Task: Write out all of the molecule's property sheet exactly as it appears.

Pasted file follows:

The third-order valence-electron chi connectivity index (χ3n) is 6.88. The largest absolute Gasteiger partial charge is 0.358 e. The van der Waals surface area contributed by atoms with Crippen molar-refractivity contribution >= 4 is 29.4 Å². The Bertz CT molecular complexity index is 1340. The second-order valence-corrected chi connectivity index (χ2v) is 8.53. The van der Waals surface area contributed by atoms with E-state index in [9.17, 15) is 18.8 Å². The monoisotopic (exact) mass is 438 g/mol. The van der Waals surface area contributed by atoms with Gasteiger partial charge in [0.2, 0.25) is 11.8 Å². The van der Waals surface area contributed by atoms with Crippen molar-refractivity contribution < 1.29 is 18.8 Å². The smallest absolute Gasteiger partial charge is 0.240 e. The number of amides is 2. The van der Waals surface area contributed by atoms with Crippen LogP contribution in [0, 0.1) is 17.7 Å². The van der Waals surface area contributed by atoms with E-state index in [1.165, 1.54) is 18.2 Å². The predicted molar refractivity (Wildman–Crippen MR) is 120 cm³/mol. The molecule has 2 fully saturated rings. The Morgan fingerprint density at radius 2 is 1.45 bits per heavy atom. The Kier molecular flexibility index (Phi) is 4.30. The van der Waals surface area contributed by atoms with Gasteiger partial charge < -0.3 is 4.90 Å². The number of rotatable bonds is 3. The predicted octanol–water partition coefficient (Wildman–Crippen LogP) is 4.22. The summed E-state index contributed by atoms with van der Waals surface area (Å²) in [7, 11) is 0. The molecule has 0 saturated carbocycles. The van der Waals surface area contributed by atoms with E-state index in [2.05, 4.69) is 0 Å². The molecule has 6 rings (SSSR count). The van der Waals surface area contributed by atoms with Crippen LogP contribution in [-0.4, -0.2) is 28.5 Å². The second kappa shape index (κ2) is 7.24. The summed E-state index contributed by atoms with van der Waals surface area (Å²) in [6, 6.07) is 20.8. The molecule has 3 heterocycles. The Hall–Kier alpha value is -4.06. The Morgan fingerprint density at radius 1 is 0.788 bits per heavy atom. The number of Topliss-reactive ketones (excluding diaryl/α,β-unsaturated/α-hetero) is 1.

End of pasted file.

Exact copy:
The third-order valence-electron chi connectivity index (χ3n) is 6.88. The largest absolute Gasteiger partial charge is 0.358 e. The van der Waals surface area contributed by atoms with Crippen molar-refractivity contribution >= 4 is 29.4 Å². The Bertz CT molecular complexity index is 1340. The second-order valence-corrected chi connectivity index (χ2v) is 8.53. The van der Waals surface area contributed by atoms with E-state index in [9.17, 15) is 18.8 Å². The monoisotopic (exact) mass is 438 g/mol. The van der Waals surface area contributed by atoms with Gasteiger partial charge in [0.2, 0.25) is 11.8 Å². The van der Waals surface area contributed by atoms with Crippen molar-refractivity contribution < 1.29 is 18.8 Å². The smallest absolute Gasteiger partial charge is 0.240 e. The number of amides is 2. The van der Waals surface area contributed by atoms with Crippen LogP contribution in [0, 0.1) is 17.7 Å². The van der Waals surface area contributed by atoms with E-state index in [1.165, 1.54) is 18.2 Å². The predicted molar refractivity (Wildman–Crippen MR) is 120 cm³/mol. The molecule has 2 fully saturated rings. The Morgan fingerprint density at radius 2 is 1.45 bits per heavy atom. The Kier molecular flexibility index (Phi) is 4.30. The van der Waals surface area contributed by atoms with Gasteiger partial charge < -0.3 is 4.90 Å². The number of rotatable bonds is 3. The predicted octanol–water partition coefficient (Wildman–Crippen LogP) is 4.22. The summed E-state index contributed by atoms with van der Waals surface area (Å²) in [7, 11) is 0. The molecule has 0 saturated carbocycles. The van der Waals surface area contributed by atoms with E-state index in [2.05, 4.69) is 0 Å². The molecule has 6 rings (SSSR count). The van der Waals surface area contributed by atoms with Crippen LogP contribution in [-0.4, -0.2) is 28.5 Å². The second kappa shape index (κ2) is 7.24. The summed E-state index contributed by atoms with van der Waals surface area (Å²) in [6, 6.07) is 20.8. The molecule has 3 heterocycles. The Hall–Kier alpha value is -4.06. The Morgan fingerprint density at radius 1 is 0.788 bits per heavy atom. The number of Topliss-reactive ketones (excluding diaryl/α,β-unsaturated/α-hetero) is 1.